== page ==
The opinion of the court was delivered by: H. Kenneth Schroeder, Jr. United States Magistrate Judge
Judgment was entered in favor of defendants following a jury verdict determining that plaintiff had not been subjected to a hostile work environment or the intentional torts of battery, false imprisonment and outrageous conduct causing emotional distress. Dkt. ##78 & 80.
Currently before the Court is defendants' motion for attorneys' fees and costs. Dkt. #81. For the following reasons, defendants' motion is granted in part and denied in part.
In any action or proceeding under Title VII of the Civil Rights Act of 1964, the court, in its discretion, may allow the prevailing party a reasonable attorney's fee (including expert fees), as part of the costs. 42 U.S.C. § 2000e-5(k). In exercising its discretion, the Supreme Court of the United States has concluded that a district court may "award attorney's fees to a prevailing defendant in a Title VII case upon a finding that the plaintiff's action was frivolous, unreasonable, or without foundation, even though not brought in subjective bad faith." Christiansburg Garment Co. v. Equal Emp't Opportunity Comm'n, 434 U.S. 412, 421 & 422 (1978).
In applying these criteria, it is important that a district court resist the understandable temptation to engage in post hoc reasoning by concluding that, because a plaintiff did not ultimately prevail, his action must have been unreasonable or without foundation. This kind of hindsight logic could discourage all but the most airtight claims, for seldom can a prospective plaintiff be sure of ultimate success. No matter how honest one's belief that he has been the victim of discrimination, no matter how meritorious one's claim may appear at the outset, the course of litigation is rarely predictable. The law may change or clarify in the midst of litigation. Even when the law or the facts appear questionable or unfavorable at the outset, a party may have an entirely reasonable ground for bringing suit.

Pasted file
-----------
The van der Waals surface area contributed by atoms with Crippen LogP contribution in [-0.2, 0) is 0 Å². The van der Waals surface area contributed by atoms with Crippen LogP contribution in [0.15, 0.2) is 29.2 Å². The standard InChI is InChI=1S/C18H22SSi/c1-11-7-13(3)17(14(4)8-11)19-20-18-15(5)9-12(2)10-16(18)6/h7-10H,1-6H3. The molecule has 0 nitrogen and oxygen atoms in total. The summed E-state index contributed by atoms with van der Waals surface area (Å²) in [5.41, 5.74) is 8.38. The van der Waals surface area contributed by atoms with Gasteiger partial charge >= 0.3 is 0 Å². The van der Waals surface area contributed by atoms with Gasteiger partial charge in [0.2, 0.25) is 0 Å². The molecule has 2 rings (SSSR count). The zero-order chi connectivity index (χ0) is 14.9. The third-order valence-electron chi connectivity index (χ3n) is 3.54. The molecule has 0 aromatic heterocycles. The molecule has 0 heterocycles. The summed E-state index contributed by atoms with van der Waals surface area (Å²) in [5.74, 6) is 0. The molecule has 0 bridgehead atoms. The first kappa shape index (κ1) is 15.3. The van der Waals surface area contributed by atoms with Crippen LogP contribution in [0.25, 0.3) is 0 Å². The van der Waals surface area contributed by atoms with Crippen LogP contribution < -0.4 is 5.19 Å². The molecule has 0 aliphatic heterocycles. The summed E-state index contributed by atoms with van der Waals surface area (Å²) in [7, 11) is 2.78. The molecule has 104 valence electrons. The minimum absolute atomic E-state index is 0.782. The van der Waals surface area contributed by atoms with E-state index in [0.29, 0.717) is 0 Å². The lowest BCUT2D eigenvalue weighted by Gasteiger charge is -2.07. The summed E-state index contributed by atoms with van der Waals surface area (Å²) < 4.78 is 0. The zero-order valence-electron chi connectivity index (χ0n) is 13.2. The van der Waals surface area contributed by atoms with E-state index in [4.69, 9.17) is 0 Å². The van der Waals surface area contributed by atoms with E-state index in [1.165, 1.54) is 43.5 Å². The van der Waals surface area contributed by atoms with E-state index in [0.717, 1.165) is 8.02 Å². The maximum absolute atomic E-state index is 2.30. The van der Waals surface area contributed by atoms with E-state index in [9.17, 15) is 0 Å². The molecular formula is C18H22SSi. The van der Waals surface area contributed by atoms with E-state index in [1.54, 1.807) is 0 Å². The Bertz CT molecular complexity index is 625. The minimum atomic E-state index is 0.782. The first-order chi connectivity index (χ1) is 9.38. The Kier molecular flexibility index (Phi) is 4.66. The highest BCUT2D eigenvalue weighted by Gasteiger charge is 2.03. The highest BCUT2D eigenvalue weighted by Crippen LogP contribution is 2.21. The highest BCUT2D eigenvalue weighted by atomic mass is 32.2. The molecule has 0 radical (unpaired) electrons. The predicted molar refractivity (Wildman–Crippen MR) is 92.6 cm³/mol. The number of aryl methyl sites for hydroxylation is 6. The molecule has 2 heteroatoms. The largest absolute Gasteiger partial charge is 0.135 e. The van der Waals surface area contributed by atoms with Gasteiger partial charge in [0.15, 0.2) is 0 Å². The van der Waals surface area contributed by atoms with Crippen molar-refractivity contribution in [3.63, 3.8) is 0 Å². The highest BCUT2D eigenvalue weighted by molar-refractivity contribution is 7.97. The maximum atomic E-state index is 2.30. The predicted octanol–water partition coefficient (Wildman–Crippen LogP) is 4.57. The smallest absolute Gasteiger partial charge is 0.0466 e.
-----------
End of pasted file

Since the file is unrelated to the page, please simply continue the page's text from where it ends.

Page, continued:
Id. at 421-22. The Supreme Court expressed concern that "assessing attorney's fees against plaintiffs simply because they do not finally prevail would substantially add to the risks inhering in most litigation and would undercut the efforts of Congress to promote the vigorous enforcement of the provisions of Title VII." Id. at 422. As a result, "it is very rare that victorious defendants in civil rights cases will recover attorneys' fees." Sista v. CDC Ixis N. Am., Inc., 445 F.3d 161, 178 (2d Cir. 2006).
An award of attorneys' fees is not appropriate in this case. This action was not frivolous, unreasonable or without foundation. There was testimony from the defendant, Russell Riddell that he engaged in a "romantic involvement" with plaintiff, including kissing and touching plaintiff on several occasions while she was working. The defendant's son, Jason Riddell, observed his father and plaintiff embracing and kissing in the cooler. Other employees testified to sexual banter and physical contact between the defendant and other employees, including plaintiff, within the restaurant. That the jury determined such evidence insufficient to sustain plaintiff's burden of proof does not warrant the imposition of defendants' attorneys' fees against plaintiffs.